With its outstanding freeway access and potential large parking lot, a Gilman Street ferry terminal could also be used to provide service to Treasure Island for both the permanent development at the site and for special events, and to China Basin for Giants baseball games and special events. Recent special event ferry service to Treasure Island overwhelmed parking capacity at Jack London Square, so a second convenient ferry terminal in the inner East Bay with parking capacity would be beneficial.
The short six to seven mile route length between Berkeley and San Francisco requires a vessel to travel at approximately 25 knots (about 30 mph). Increasing speed to a 30 knot vessel (35 mph) would only shorten the sailing time by about three minutes. There is a large fuel consumption penalty associated with higher speed vessel operation which is not warranted given the small time differential associated with higher speed on this potential route.
There are several satisfactory vessel types and the vessel selected depends upon service frequency and demand. Should an hourly service be recommended, then one 250 passenger catamaran would be an appropriate selection. This could be a vessel such as the M.V. Bay Breeze, a 29 meter 25 knot vessel now used on the Harbor Bay Isle route. Such a vessel would cost about $4-4.5 million. Another alternative is the purchase of several 150 passenger vessels. This would allow more frequent service. Under this scenario, either catamarans or fast monohull vessels could be purchased.
Different service alternatives were considered for a Berkeley/Albany ferry. One scenario anticipates one 250 passenger vessel providing hourly service to San Francisco. Another scenario anticipates 30 minute service frequencies using two 150 passenger boats. A third scenario anticipates 20 minute service in the peak periods, with 30 minute service in the off-peak. As service increases, patronage increases, but so do costs.
While the project planning stage would determine the appropriate level of service, for this analysis it is assumed that the most expensive capital plan would be used, requiring the purchase of three 25 knot, 149 passenger vessels costing $3-3.5 million each. In addition, terminal facility costs, including dredging, docks, gangways and parking improvements, are projected at about $4 million. This does not include the purchase of land for the terminal and parking lot, assuming it would be provided by the property owner or State Park. Approximately $1.5 million is allocated for planning, design, and contingency. Thus, total capital costs would be approximately $15.5 million.
This analysis assumes a fare of $3.50 and hourly operating costs ranging between $325 and $400 (crew, fuel, insurance, management, etc.). The results indicate that hourly service would require a subsidy of about $590,000 annually, 30 minute service would require a subsidy of about $1.3 million annually, and peak service every 20 minutes would require a subsidy of about $1.6 million annually.
Both the Berkeley and Albany City Councils have expressed interest in planning, developing, and implementing ferry service. This route has the potential to be one of the most used maritime services on the Bay with 1,200-1,600 passengers daily (weekdays) if it is provided with a visible location, good access and supportive adjacent land uses. While there is currently no operating funding available, current Bay Area initiatives may result in more funding opportunities. Since the Berkeley project is planning intensive, work should start immediately on all the planning aspects that are required.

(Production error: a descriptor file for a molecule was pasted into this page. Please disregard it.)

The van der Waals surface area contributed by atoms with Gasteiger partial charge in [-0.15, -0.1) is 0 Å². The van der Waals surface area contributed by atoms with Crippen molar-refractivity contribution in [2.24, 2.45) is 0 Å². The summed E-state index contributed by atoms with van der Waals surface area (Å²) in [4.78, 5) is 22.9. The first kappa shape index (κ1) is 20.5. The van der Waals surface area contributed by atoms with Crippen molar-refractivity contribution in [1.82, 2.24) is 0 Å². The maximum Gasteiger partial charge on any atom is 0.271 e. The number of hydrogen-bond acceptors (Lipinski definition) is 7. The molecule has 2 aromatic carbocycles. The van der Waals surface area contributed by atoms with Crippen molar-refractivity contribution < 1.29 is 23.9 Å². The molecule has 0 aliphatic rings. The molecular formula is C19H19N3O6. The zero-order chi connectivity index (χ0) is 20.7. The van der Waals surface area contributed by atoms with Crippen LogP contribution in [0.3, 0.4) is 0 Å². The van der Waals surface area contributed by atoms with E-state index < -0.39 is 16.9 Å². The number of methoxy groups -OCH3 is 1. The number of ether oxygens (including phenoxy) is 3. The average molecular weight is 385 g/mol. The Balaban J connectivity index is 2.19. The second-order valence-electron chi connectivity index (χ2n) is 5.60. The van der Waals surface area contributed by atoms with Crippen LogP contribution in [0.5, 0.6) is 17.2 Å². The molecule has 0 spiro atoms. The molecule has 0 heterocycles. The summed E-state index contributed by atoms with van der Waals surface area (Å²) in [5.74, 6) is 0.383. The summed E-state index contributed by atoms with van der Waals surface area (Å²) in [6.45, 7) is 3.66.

An early key step is the nomination of a project sponsor, which could include the City of Berkeley, AC Transit, the East Bay Regional Park District, or some other entity.
Terminal Location. Gilman Street is the preferred site for a Berkeley/Albany ferry terminal. While traffic conditions can be congested both on University Avenue and Gilman, the latter provides better access and serves a catchment area that is not well-served by BART. While there is some concern among residents and decision makers that a Gilman ferry terminal could increase traffic on the residential section of Gilman Street between San Pablo and Hopkins, it is also likely that much of the ferry-related traffic will simply be diverted from current drivers, with little net increase in overall traffic.
Gilman Street ferry terminal could be served by several reroutings and extensions of AC Transit service. Among the options are a rerouting of Line 9 from Sixth Street to a terminal at Gilman. Line 52 could be rerouted to serve the ferry terminal by operating between University Village and the Berkeley campus via Gilman and the terminal. Line 43 trips could also be modified to serve the ferry terminal.
Next Tasks. This analysis indicates that ferry services from the Berkeley/Albany area could be successful with the implementation of supporting developments in the waterfront area (e.g. hotel and commercial development proposed for the Gilman Street area) and with the expansion of recreational docking facilities and destinations to boost overall ridership.
Therefore, it is recommended that the Cities of Berkeley and Albany and East Bay Regional Park District jointly integrate their waterfront planning (including Berkeley's Waterfront Plan update and the EBRPD's Eastshore State Park Plan) with implementation planning for ferry service at the Gilman Street location. With regard to the ferry service, the planning should at a minimum address the following:
-- compatibility of ferry service (terminal facilities, parking, etc.) with planned developments in the waterfront area;
-- landside access improvements to the Gilman Street location, including parking facilities and improved circulati
-- provision of connecting bus service;
-- environmental impacts on the waterfront area, including dredging impacts